Tuesday, August 16, 2016
video: Matheus Grasselli on complexity economics
I'll preface this by saying I do not trust people who associate with Marshall Auerback, because he likes appearing on Vladimir Putin's disinformation & propaganda network Russia Today.
Then again, I lived through the previous Cold War.
Nevertheless, complexity economics is the sort of thing I'd like to get into in graduate school:
Weird that he's in my math department and not my economics department.
This brings up an interesting idea:
If, for example in the case of a labour market, you're saying "there's the labour supply curve derived from the labour-leisure utility model, and there's a labour demand curve derived from MPL, and where the curves intersect you get an equilibrium", to what extent is that really a "microfoundation"?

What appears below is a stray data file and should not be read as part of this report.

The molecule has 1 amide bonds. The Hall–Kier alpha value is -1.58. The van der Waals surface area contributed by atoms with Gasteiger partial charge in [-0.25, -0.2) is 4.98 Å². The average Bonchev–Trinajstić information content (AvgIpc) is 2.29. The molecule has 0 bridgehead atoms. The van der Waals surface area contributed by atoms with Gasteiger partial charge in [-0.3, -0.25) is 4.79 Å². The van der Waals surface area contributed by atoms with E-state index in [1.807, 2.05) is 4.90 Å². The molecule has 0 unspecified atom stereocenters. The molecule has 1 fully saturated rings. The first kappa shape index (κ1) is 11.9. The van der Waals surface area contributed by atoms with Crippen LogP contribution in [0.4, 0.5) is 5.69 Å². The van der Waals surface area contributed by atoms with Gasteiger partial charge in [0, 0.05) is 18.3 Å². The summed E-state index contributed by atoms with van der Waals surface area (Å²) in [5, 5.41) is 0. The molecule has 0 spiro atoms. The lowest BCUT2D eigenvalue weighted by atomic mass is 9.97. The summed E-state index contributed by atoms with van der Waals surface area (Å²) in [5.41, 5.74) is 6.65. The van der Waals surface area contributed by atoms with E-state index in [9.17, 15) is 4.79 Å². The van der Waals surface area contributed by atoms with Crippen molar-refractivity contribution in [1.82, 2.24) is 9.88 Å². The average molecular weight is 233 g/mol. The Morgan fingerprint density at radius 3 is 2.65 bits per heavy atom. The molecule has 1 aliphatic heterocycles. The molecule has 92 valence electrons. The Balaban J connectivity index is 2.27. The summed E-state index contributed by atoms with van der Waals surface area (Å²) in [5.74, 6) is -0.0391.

I mean, instead of aggregating all labourers and assuming a constant utility curve, and aggregating all firms and assuming a single MPL, and assuming no firm has market power over labour, and assuming a magical auctioneer that acts as the mechanism of equilibrium, why not instead build a microfoundation on a market of heterogeneous agents that individually enter into trades based on their own power, strategies and the prevailing environment?
What sounds like more of a microfoundation to you?
Should be easy to do with computers nowadays, I'd think.